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Summary: Jesus told the Parable of the Rich Man and Lazarus to show that being rich should not be equated with being righteous. The rich man had everything he wanted. But he didn’t have what would get him to heaven.

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LUKE 16: 19-31 [PARABLES IN LUKE]

THE RICH MAN AND LAZARUS

[John 11:45-53; 12:10-11]

After challenging the pharisees and scribes Jesus told the Parable of the Rich Man and Lazarus to show that being rich should not be equated with being righteous. The rich man had everything he wanted. But he didn’t have what would get him to heaven. [This parable further illustrates the point made in the previous about the money manager about preparing for the future here and now.]

The parable is about two contrasting individuals. One material possession and the other served God in this life (16:13). It depicts the permanent reality of the hereafter in contrast to the temporary present.

The details in the story are colorful and the contrast is sharp. For the rich man earthly life is a daily feast. For the poor man, clothed in running sores, who lies among the dogs, life is torturous. Both die but only the rich man is buried. In eternity their roles reverse and the outcome is unalterable.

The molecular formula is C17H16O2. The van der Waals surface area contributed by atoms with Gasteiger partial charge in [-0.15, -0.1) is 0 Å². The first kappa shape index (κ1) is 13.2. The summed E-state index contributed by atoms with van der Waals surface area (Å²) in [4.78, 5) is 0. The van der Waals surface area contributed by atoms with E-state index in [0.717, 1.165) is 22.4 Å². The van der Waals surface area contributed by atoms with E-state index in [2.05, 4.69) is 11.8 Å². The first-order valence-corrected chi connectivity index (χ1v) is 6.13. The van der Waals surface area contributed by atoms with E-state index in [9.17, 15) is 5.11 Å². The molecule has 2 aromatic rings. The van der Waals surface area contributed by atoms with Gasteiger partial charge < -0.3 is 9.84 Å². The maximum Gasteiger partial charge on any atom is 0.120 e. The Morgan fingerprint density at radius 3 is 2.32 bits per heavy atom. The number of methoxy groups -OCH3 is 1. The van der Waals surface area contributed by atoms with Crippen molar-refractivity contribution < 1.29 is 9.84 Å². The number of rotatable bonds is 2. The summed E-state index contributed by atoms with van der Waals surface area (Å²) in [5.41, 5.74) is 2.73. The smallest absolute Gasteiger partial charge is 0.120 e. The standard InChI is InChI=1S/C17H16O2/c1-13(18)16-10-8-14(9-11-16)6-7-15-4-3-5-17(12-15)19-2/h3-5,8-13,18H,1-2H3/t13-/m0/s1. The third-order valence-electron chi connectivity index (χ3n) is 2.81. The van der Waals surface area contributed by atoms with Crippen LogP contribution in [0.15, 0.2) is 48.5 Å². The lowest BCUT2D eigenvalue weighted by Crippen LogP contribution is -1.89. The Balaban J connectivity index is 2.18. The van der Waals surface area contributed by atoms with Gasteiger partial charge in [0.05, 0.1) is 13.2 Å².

[The second parable raises the question of stewardship versus entitlement. We are in a time in America where we all think we are entitled. Charles W. Bray III as Deputy Director of the U.S. Internal Communication Agency, wrote something perceptive about entitlement in Quote magazine (Jan. 15, 1981). “We have come to a time where we say, ‘You deserve a break today.’ Too many of us believe that. If we’re poor, we deserve welfare; if we’re rich, we deserve a tax break; if we are workers, we deserve better fringe benefits; if we own Chrysler or GM, we deserve a bail-out; if we are a special interest, we deserve a special hearing.”

The Pharisees thought they were entitled. They had the strange idea that money was deserved. Money was a sign that they were blessed by God, and poverty was the result of God’s curse. Jesus repudiates that whole idea. [Larson, Bruce, The Preacher's Commentary Series, Vol. 26: Luke. Nashville, TN: Thomas Nelson Inc, 1983, S. 244.] All of us are stewards of what we have, and we are to use it to bless, to bring life, to bring health, to bring hope and to bring salvation to others (CIT).

Let’s use the following outline to help us work our way through Jesus’ story.

I. A SUMMATION OF TWO LIVES, 19-21.

II. A TRANSITION TO THE NEXT LIFE, 22-23.

III. TWO DESTINATIONS IN DEATH, 24-26.

IV. A PLEA FOR GREATER PERSUASION, 27-31.

The parable begins in verse 19 by contrasting two lives. “Now there was a rich man, and he habitually dressed in purple and fine linen, joyously living in splendor every day.

Both the clothing, made of purple cloth, and the fine linen, worn for underclothes, were expensive. Both are indicative of opulence in antiquity. For the rich man, dressed in robes of royalty and fine Egyptian undergarments, life is a daily feast and party. He is a picture of a rich, indulgent, care-free lifestyle.

In verse 20 a poor man was daily laid just outside the rich man’s gate. “And a poor man named Lazarus was laid at his gate, covered with sores,


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